Wednesday, 3 October 2012

Chainsaw Man

By Lucianne Poole

The number 7 is best taken outside of rushhour with no chainsaws.
A man with a chainsaw boarded the number 7 bus at about 7:45 a.m., when I was on my way to work in downtown Ottawa.

He hopped on at the corner of Catherine and Bank. He looked a lot like the other male office workers—medium height, greying brown hair cropped army style, business suit, plastic-rimmed glasses, black shoes that were scuffed and worn at the heel.

But instead of a briefcase, he held a chainsaw.

The surly crowd of morning commuters parted readily as the man made his way to the back of the bus. He calmly held the saw with the blade pointing down, as if he were holding a knife.

Suddenly, the bus lurched forward. The chainsaw man grabbed a pole and the blade flew up in the air, the saw’s cruel teeth glittering in the sunlight. All eyes were on the chainsaw man and the air was still as we waited silently and passively for him to start the motor and carve us up like a Sunday roast.

But the only thing that moved was a pink tag, which swung from the chainsaw at the end of a delicate pink ribbon. Something was written on the tag, which could have been a price tag. Perhaps he had just bought the chainsaw—it was very clean and shiny. Or maybe it was a gift tag: “Darling, happy birthday. Enjoy the chainsaw.”

The bus shuddered to a stop and more people surged on, but no one went near the man and his chainsaw. Someone stood up to get off the bus and the chainsaw man sat down heavily in the vacated seat. Would it be easier to cut people’s legs off from that angle? His expressionless face and downcast eyes gave no clue to his plans.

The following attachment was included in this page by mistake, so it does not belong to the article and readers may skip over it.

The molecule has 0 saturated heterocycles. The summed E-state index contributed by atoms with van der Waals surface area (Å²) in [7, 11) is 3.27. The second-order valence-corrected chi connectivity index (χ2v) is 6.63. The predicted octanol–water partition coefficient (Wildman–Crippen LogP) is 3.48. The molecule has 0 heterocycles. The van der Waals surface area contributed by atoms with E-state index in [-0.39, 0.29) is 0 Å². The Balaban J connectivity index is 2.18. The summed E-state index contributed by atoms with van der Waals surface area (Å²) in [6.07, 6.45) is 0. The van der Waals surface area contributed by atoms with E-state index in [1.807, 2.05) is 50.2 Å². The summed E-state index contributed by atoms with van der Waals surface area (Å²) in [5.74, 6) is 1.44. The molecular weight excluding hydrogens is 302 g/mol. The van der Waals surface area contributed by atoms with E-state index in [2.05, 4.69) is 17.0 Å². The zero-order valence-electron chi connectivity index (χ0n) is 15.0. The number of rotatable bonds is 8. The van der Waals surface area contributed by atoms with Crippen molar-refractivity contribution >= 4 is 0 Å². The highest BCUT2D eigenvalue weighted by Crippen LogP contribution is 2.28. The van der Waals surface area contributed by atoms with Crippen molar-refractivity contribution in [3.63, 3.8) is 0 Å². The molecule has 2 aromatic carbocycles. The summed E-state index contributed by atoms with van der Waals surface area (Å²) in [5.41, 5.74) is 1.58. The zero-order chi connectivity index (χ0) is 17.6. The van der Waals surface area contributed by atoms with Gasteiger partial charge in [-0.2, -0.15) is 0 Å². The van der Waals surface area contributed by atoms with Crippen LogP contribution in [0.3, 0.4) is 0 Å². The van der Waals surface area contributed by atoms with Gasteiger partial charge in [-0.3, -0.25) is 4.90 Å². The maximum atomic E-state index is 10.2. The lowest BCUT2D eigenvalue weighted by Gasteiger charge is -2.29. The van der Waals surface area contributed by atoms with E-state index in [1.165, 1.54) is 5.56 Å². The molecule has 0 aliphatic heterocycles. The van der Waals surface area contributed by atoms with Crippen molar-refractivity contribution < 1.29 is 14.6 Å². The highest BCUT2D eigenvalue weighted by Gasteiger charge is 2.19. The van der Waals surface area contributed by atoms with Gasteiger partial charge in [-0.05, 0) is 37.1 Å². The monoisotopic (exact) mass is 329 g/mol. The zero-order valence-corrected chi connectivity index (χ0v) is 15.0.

He tucked the chainsaw on the floor behind his legs, blade parallel to the ground. Then he seemed to change his mind and turned the saw on its side, blade up. Maybe he was worried that the lurching bus would send the saw hacking into his ankles. The woman next to him faced the other way, as if to turn her back on imminent carnage. In her final moments she would be looking in the direction of Parliament Hill.

The bus stopped near Sparks Street and the chainsaw man leapt to his feet, grabbed his chainsaw and jumped down onto the steps of the back door. The door swung open, and like a silent Rambo he launched himself through the air. Across the gutter and onto the sidewalk he flew, swinging the chainsaw in an arc deadly enough to mow down anyone in its path. But the saw returned to his side unbloodied, and the chainsaw man made a sharp left turn and continued down the sidewalk. The bus doors closed behind him.


This story was first published in Geist in Spring 2005. Chainsaw Man was also told at the Ottawa Storytellers Festival in 2006 at the National Arts Centre.


  1. Good old number 7... I have taken that bus to and from Carleton a few times.
    I liked the story. Short yet engaging. I was reading in anticipation of whether the chainsaw guy would indeed start hacking away at the nervous bus goers.
    Looking forward to seeing some of your other works.

  2. Thanks for your comment, fellow number 7 veteran. Writing is a lonely pursuit so your feedback is much appreciated!